Group Fitness: Strength in Numbers | General Wellness | Hudson Valley | Hudson Valley; Chronogram
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Group Fitness: Strength in Numbers 

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Because she sees dance as a social art form, Pastorella says it can have significance beyond its ability to shape the body. And as a result, the benefits of its being used as a form of physical fitness can actually be magnified. “Dance is something you don’t do alone in your living room,” she says. “Culturally and historically, dance has always been something people do together. I think that people coming together inspires unity among ourselves and also a certain profound recognition of our own humanity.”

It’s the recognition of humanity, Pastorella says, that can help people new to group fitness get over their trepidation. “I guess what I look to do is to have the people in the class really get that we’re all built the same way. We’re all human and we have pretty much the same mechanisms; we only have different limitations. I’ve always been in classes where there were many people, and I think you learn from each other. Watching each other is where you’re really going to learn, getting inspiration from the people in the group and becoming familiar with each other. As soon as there’s a human recognition with people recognizing each other in the space, they start to have fun, they start to work harder and focus on what they’re doing instead of how they look, and I think that’s really important for people.”

Competition & Community
Peter Nathan runs the Gunx CrossFit Studio in Gardiner, focusing on a relatively new form of fitness that combines weightlifting, sprinting, and gymnastics in short, intense workouts. Nathan says the sense of community is there in CrossFit, but also a natural feeling of competition. “Since you’re in a group, you look around and say, ‘I’d like to do this faster than he does or she does,’” he says. “There’s a competitive aspect, but at the same time there’s a community. In the middle of a workout you might think, ‘I’m tired, this sucks,’ and you want to quit. But you look around and people are cheering you on.”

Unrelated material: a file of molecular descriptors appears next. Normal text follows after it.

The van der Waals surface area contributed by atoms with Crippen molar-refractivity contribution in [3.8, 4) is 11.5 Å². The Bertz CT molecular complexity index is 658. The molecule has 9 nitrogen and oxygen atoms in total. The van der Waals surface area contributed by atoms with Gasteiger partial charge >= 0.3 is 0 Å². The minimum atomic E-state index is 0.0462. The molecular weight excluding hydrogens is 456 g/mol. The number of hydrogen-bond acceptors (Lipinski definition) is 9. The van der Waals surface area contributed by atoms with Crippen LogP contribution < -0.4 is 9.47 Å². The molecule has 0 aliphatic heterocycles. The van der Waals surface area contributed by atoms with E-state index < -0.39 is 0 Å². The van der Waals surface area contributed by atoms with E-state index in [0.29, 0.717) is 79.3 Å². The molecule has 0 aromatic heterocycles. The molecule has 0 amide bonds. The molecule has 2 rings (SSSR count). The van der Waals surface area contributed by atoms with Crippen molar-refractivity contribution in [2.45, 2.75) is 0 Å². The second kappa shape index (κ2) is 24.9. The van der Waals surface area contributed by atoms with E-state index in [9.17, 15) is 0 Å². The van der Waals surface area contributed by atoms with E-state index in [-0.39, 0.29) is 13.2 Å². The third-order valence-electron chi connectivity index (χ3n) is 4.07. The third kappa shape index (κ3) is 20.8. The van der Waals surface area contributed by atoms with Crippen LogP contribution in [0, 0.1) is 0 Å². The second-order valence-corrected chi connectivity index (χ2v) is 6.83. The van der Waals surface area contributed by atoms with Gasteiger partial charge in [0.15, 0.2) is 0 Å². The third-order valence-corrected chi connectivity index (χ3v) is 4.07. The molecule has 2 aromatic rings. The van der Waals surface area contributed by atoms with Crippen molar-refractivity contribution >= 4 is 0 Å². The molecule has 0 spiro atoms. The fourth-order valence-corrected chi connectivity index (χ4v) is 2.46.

Nathan says the mix of competition and support can lead to the greatest success in fitness regimens like CrossFit. “The combination allows you to increase the intensity of your work, and the more intense that you work, the bigger the fitness return,” he says. Nathan adds that working out with a group is also helpful for people who might be inclined to let themselves off the hook. “If you’re working on your own, you usually work on your strengths,” he says. “You do what you’re good at and ignore what you suck at. I post my workouts every day on my webpage. If you look at the workout and say, ‘I don’t want to do that,’ that’s the first clue about what you really need to work on.”

Michelle Duvall, co-creator of the BeyondBarre program at Pilates in Motion in Warwick, agrees. “Having somebody in a competitive sense to push you beyond your limits, or someone to lean on when you’re sore, is an advantage of group fitness,” she says. “The support and camaraderie lifts up the entire class.” BeyondBarre is a ballet-based workout that combines small muscle movements, isometric holds, and slide boards that allow for precise body-sculpting. “We use small weights to tone the arms, do some mat work to narrow the waist and strengthen the core, and we put a lot of emphasis on stretching,” says Duvall. “The slide boards really bump up the cardio.”

Regardless of which group fitness option you choose from among the many offered locally, what you may find yourself coming away with is a bunch of new friends.

“By the end, everybody’s been put through the same misery,” says Nathan. “They meet people they can hang out with, and that’s probably one of the biggest draws. Unlike going into a large or a big-box gym, where you’re shown how to use the machines once and everybody is walking around and doing the same thing—you can go to one of those for a year and still not meet anybody—there is definitely a sense of community in group fitness.”
Burns agrees. “The classes build friendships that they take outside the Y,” she says. “They go for coffee, or there’s a triathlon somewhere.” She adds that there’s even fun to be had within the classes themselves, such as a recent costume party in a barbell class on Halloween, when one (male) attendee dressed as the Tooth Fairy. “It’s not as easy to have fun when you’re working out on your own. Besides,” adds Burns, “who says you can’t squat in a tutu?”

click to enlarge Zumba class on the lawn at the YMCA in Kingston.
  • Zumba class on the lawn at the YMCA in Kingston.
click to enlarge A group fitness class at Beyond Barre in Warwick.
  • A group fitness class at Beyond Barre in Warwick.
click to enlarge Step class at MAC Fitness in Kingston.
  • Step class at MAC Fitness in Kingston.
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